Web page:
Search Images Maps Play YouTube News Gmail Drive More »
Sign in
Screen reader users: click this link for accessible mode. Accessible mode has the same essential features but works better with your reader.

Patents

  1. Advanced Patent Search
Publication numberUS6894252 B2
Publication typeGrant
Application numberUS 10/411,176
Publication dateMay 17, 2005
Filing dateApr 10, 2003
Priority dateApr 10, 2003
Fee statusPaid
Also published asUS20040200823
Publication number10411176, 411176, US 6894252 B2, US 6894252B2, US-B2-6894252, US6894252 B2, US6894252B2
InventorsHans Paller, Michael Bock
Original AssigneePremark Feg L.L.C.
Export CitationBiBTeX, EndNote, RefMan
External Links: USPTO, USPTO Assignment, Espacenet
Dough proofing apparatus and related methods
US 6894252 B2
Abstract
A dough proofing cabinet includes a chamber having a chamber panel with a plurality of openings distributed thereon. A heating element may be located to the backside of the chamber panel, or elsewhere outside of the chamber. Operation of a blower causes air flow through the chamber panel openings, past the heating element and back to the chamber along at least one air flow path. In one example both upper and lower air flow paths are provided. An intermediate panel with one or more openings may be provided adjacent the chamber panel to create an area that receives air passing through the wall openings.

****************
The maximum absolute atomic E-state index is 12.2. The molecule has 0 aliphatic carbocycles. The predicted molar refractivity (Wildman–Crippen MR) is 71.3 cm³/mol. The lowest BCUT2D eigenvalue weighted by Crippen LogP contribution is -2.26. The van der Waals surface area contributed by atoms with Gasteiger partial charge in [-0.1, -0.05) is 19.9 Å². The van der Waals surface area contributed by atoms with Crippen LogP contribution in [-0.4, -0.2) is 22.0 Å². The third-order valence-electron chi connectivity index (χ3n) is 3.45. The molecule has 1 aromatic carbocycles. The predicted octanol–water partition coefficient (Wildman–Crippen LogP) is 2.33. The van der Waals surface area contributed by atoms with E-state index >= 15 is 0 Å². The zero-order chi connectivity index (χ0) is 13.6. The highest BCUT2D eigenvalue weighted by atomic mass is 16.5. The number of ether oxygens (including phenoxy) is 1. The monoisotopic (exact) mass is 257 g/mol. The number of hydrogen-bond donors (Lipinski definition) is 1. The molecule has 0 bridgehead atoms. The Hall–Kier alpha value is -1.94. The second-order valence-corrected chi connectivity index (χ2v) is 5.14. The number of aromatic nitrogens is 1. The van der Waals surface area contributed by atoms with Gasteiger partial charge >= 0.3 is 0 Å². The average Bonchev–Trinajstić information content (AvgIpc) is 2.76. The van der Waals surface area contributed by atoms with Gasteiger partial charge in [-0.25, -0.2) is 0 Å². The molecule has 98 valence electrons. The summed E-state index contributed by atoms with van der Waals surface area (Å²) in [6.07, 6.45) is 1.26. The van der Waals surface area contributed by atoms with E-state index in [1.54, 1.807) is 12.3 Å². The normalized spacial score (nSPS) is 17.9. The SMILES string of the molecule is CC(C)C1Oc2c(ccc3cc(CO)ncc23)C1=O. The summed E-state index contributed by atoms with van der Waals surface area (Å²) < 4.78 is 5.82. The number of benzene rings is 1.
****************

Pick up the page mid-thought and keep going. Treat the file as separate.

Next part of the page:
Images(7)
Previous page
Next page
Claims(36)
1. A dough proofing apparatus, comprising:
a chamber for holding dough during proofing operations and having a door for accessing the chamber, at least one chamber panel partially defining the chamber and having a plurality of openings distributed thereon, the openings located along at least a mid-section of a height of the chamber;
a heating element located outside the chamber and in flow communication with the plurality of openings;
a source of water for increasing humidity;
an upper air flow path leading from the heating element back to the chamber for returning air to an upper part of the chamber;
a lower air flow path leading from the heating element back to the chamber for returning air to a lower part of the chamber;
at least one blower for causing air to flow through the chamber panel openings, past the heating element and along both the upper air flow path and the lower air flow path back to the chamber; and
at least one intermediate panel located behind the chamber panel and defining an area for receiving air passing through the plurality of openings in the chamber panel, the intermediate panel having at least one opening located at a height within the mid-section of the height of the chamber, the intermediate panel separating the heating element from the chamber panel openings.
2. The apparatus of claim 1 wherein the blower comprises an axial fan aligned with the intermediate panel opening.
3. The apparatus of claim 1 wherein the at least one intermediate panel opening comprises first and second openings, the at least one blower comprises first and second blowers, the first blower associated with the first opening and the second blower associated with the second opening.